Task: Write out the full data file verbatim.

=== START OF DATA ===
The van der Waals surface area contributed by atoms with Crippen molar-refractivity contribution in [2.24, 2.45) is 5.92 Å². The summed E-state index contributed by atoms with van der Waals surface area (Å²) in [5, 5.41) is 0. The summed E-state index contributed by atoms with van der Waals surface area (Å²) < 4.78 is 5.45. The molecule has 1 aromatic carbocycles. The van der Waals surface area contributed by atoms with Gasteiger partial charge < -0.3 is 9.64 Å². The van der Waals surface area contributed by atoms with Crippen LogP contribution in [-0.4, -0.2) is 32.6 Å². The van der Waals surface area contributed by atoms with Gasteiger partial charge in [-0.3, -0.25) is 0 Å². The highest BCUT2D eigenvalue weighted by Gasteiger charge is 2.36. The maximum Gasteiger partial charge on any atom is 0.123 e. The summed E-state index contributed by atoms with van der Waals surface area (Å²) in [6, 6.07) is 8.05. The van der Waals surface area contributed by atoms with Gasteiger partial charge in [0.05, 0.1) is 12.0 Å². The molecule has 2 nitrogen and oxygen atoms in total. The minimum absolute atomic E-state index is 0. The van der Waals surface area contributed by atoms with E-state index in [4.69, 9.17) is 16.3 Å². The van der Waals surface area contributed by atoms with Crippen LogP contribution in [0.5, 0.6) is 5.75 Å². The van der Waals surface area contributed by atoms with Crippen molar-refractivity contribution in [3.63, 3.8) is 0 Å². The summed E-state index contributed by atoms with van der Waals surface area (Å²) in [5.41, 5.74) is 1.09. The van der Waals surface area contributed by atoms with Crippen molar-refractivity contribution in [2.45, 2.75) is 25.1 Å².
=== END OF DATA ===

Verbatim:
The van der Waals surface area contributed by atoms with Crippen molar-refractivity contribution in [2.24, 2.45) is 5.92 Å². The summed E-state index contributed by atoms with van der Waals surface area (Å²) in [5, 5.41) is 0. The summed E-state index contributed by atoms with van der Waals surface area (Å²) < 4.78 is 5.45. The molecule has 1 aromatic carbocycles. The van der Waals surface area contributed by atoms with Gasteiger partial charge < -0.3 is 9.64 Å². The van der Waals surface area contributed by atoms with Crippen LogP contribution in [-0.4, -0.2) is 32.6 Å². The van der Waals surface area contributed by atoms with Gasteiger partial charge in [-0.3, -0.25) is 0 Å². The highest BCUT2D eigenvalue weighted by Gasteiger charge is 2.36. The maximum Gasteiger partial charge on any atom is 0.123 e. The summed E-state index contributed by atoms with van der Waals surface area (Å²) in [6, 6.07) is 8.05. The van der Waals surface area contributed by atoms with Gasteiger partial charge in [0.05, 0.1) is 12.0 Å². The molecule has 2 nitrogen and oxygen atoms in total. The minimum absolute atomic E-state index is 0. The van der Waals surface area contributed by atoms with E-state index in [4.69, 9.17) is 16.3 Å². The van der Waals surface area contributed by atoms with Crippen LogP contribution in [0.5, 0.6) is 5.75 Å². The van der Waals surface area contributed by atoms with Crippen molar-refractivity contribution in [3.63, 3.8) is 0 Å². The summed E-state index contributed by atoms with van der Waals surface area (Å²) in [5.41, 5.74) is 1.09. The van der Waals surface area contributed by atoms with Crippen molar-refractivity contribution in [2.45, 2.75) is 25.1 Å².